Forty-six percent of shoppers this year say they will start their holiday shopping earlier, up from 38 percent last year, Skirboll said. “We know that shoppers are looking to start shopping earlier than ever, because they are concerned about getting their items on time this year.”
Google gives Netflix, Spotify a year to start paying app store fees
Google is done playing Mr. Nice Guy.
The search giant on Monday said it will no longer give high-profile app developers a pass on its 30-percent app store fee starting next year. Google said it will start enforcing its policy requiring developers to use its payments system starting Sept. 2021.
The move comes as some developers, including Netflix and Spotify, have been getting around paying Google its steep cut of their revenue by asking users to enter their credit card information into their own apps.
The change will see the Play Store follow in the footsteps of Apple’s App Store, which has in recent months been criticized by some of tech’s biggest names for the steep fees it charges developers who want their apps to be available on iPhones and iPads.
Last week, Spotify, Tinder parent Match Group and “Fortnite” developer Epic Games — which over the summer got itself kicked out of Apple’s and Google’s stores when it implemented a new payments system in its ultra-popular game — announced they were joining a non-profit coalition with the goal of pressuring Apple to change its stance on fees.
Google had been turning a blind eye to this behavior until now, saying in a blog post that it wanted to “clarify” its rules, and added that 97 percent of the developers on its app store who sell digital goods abide by the rules.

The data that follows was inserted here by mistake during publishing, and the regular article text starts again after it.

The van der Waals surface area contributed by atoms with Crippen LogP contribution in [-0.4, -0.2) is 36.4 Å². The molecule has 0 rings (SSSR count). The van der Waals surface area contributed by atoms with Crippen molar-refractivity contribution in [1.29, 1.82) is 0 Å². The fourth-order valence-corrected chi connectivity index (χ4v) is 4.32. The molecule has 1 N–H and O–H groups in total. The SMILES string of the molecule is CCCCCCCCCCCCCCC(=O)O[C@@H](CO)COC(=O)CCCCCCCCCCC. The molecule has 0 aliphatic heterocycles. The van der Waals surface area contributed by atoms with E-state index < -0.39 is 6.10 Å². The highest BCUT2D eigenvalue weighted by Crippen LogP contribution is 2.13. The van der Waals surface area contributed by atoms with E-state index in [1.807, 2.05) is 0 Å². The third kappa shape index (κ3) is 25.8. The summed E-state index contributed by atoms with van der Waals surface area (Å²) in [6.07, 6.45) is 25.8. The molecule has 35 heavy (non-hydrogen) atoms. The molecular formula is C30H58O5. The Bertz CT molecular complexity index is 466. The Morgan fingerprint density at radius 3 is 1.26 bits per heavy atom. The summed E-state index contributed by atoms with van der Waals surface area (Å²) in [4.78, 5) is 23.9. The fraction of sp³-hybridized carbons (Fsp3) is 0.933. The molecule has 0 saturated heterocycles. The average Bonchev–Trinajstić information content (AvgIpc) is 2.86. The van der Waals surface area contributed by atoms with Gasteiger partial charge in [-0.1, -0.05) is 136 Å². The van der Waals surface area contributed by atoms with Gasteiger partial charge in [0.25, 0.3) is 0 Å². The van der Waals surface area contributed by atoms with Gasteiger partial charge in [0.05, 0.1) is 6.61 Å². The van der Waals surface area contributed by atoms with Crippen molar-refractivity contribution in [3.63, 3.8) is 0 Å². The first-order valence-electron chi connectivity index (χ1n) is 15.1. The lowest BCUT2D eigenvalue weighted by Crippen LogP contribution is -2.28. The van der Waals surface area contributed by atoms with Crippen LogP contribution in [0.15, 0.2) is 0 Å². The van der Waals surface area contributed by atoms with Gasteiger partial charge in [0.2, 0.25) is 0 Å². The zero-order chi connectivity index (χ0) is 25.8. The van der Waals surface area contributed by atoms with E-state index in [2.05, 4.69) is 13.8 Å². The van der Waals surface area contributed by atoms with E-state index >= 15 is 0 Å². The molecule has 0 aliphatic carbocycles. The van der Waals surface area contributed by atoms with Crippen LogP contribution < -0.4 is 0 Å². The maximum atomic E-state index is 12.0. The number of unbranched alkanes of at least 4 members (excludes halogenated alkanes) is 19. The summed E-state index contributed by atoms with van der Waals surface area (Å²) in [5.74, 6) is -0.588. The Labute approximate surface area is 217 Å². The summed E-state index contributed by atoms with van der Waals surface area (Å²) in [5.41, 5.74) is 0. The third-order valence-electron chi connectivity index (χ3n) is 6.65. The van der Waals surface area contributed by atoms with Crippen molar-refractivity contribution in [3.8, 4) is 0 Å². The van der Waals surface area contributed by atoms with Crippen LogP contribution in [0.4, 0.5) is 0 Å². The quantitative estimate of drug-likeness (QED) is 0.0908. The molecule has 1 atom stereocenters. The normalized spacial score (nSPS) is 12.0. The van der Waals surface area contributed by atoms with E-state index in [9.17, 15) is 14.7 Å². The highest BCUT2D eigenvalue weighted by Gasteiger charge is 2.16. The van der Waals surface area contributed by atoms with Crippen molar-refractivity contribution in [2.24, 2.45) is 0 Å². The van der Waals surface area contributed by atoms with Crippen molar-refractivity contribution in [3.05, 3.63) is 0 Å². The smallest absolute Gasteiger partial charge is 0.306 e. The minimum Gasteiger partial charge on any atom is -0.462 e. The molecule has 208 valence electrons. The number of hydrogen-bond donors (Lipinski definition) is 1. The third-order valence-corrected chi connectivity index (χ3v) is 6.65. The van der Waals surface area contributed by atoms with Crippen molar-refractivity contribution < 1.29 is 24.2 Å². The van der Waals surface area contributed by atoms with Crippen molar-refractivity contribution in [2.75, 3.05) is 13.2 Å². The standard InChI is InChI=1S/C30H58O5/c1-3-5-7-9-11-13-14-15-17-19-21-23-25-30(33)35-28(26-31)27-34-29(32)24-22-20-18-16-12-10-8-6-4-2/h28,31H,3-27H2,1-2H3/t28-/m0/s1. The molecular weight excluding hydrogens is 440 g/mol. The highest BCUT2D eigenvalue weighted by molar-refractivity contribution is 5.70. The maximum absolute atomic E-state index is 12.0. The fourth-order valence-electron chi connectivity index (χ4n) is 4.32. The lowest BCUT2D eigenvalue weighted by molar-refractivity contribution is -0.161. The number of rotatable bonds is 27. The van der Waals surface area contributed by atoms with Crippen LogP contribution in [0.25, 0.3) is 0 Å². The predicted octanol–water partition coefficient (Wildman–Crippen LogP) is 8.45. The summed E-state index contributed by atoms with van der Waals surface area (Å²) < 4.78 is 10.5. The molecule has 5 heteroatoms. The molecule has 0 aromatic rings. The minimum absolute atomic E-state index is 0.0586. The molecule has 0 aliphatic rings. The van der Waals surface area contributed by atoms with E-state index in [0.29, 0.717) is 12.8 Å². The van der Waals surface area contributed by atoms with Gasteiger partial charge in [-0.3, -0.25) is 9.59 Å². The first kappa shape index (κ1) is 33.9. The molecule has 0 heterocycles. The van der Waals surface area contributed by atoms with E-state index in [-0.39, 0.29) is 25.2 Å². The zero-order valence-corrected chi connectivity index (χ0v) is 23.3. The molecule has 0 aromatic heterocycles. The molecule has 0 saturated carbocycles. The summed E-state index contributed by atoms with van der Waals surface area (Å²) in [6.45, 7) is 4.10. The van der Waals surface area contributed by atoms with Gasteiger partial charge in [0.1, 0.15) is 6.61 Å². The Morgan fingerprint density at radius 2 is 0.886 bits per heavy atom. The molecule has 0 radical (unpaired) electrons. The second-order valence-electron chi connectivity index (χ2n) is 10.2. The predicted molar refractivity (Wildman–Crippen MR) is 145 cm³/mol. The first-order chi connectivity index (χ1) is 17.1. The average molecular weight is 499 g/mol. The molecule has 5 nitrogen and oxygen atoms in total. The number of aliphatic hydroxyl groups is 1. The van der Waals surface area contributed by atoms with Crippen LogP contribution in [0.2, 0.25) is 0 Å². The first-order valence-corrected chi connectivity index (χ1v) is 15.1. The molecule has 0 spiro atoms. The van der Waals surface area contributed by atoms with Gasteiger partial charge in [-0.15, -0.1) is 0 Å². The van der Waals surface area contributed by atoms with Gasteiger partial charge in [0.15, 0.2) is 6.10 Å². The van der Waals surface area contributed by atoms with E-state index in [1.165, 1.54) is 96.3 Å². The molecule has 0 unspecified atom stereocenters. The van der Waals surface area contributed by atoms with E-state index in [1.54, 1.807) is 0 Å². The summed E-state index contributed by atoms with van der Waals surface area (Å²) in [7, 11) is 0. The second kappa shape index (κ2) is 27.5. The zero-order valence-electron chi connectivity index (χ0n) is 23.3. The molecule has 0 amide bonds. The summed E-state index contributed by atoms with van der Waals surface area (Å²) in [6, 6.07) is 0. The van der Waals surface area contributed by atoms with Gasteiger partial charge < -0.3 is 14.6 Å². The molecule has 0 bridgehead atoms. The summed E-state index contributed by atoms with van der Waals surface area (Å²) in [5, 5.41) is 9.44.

“But for those who already have an app on Google Play that requires technical work to integrate our billing system, we do not want to unduly disrupt their roadmaps and are giving a year to complete any needed updates,” the company said.
United Airlines pilots reach deal to avert 2,850 furloughs
United Airlines’ pilots voted on Monday to accept a deal that would avert 2,850 furloughs set for Thursday, while thousands of other US airline employees are hoping Congress will extend federal aid to save their jobs.
An initial $25 billion government bailout that covered airlines’ payrolls and protected jobs for six months expires on Sept. 30, driving a fervent last-minute push by the industry for Congress to agree on a fresh stimulus package.
Chicago-based United has already put in motion steps to furlough around 12,000 frontline employees, excluding pilots, on Thursday, officials said.
Under the agreement with its pilots, United’s drastically reduced flying schedule due to the coronavirus pandemic will be spread across its entire pilot base, saving jobs and reducing the need for costly training once demand returns.
US airlines have argued that without support from Washington, they will not have a trained workforce in place once demand that is down about 70 percent from last year starts to recover.
American Airlines, which is lobbying hard for a fresh bailout, is preparing to furlough 19,000 workers on Oct. 1, though Chief Executive Doug Parker said on Sunday he was “confident” that proposed bills with airline relief could be passed before Thursday.
House Speaker Nancy Pelosi, the top Democrat in Congress, said on Sunday she thinks a deal can be reached with the White House on a coronavirus relief package and that talks were continuing, but it was unclear whether an agreement could emerge in such a short amount of time.
Last week Democratic lawmakers were starting to draft a bill totaling at least $2.2 trillion.